How low can you go?: U.S. electric power prices decreased for the fifth straight year in 1998, falling at a faster rate than seen previously this decade.

How low can you go?: U.S. electric power prices decreased for the fifth straight year in 1998, falling at a faster rate than seen previously this decade. Average prices fell to their lowest mark since 1990, the Energy Information Administration said. Price declines were experienced across all major consumer sectors, including the residential sector.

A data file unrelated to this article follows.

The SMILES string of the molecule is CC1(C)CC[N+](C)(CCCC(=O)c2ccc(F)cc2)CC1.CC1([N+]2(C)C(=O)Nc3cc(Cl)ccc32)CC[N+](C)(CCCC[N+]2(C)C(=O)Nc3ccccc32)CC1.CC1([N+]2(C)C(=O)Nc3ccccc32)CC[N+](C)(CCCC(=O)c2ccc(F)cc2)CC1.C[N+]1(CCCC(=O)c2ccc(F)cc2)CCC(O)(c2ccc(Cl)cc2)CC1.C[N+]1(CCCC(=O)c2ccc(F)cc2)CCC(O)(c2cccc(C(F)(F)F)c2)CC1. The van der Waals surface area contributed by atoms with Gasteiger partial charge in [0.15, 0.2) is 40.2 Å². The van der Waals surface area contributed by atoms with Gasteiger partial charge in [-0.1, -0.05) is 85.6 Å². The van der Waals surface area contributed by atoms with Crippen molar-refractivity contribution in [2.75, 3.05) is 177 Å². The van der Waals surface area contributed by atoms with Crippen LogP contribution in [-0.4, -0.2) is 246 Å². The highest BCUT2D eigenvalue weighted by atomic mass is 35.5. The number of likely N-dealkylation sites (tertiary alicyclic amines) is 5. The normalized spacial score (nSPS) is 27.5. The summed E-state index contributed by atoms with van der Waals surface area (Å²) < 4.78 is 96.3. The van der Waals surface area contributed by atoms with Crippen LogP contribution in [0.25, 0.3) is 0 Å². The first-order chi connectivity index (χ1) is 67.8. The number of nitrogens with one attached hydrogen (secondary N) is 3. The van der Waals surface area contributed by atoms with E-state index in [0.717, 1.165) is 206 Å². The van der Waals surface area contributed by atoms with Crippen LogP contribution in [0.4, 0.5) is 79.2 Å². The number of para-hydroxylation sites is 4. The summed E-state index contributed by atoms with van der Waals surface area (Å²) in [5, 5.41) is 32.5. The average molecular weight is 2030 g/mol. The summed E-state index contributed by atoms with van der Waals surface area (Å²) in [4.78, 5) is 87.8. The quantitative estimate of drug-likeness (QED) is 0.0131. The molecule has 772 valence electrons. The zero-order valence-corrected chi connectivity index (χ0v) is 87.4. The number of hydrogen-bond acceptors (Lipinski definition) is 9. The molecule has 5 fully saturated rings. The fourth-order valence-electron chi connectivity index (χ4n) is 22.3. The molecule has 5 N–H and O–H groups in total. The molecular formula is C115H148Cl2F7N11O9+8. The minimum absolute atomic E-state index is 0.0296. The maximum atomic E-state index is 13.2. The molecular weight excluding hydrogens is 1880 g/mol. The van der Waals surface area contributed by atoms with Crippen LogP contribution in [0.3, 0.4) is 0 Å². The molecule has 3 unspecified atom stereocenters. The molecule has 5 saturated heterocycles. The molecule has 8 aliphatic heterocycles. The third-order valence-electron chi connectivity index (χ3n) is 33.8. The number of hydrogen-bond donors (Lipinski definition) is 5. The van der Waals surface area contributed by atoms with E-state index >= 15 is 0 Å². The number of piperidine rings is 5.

“The average price for all electricity customers in the U.S. was 6.74 cents per kilowatt hour in 1998,” the agency said. New Hampshire, whose utilities depend on high-cost nuclear and non-utility power contracts, had the highest average price at 11.93 cents/KWh. Idaho, which uses low-cost hydroelectric generation, had the lowest average price for all electricity customers at 4.02 cents/KWh, EIA said. Overall, the national average monthly residential power bill dipped 2 percent-despite a 4.8 percent increase in average monthly electricity consumption last year.

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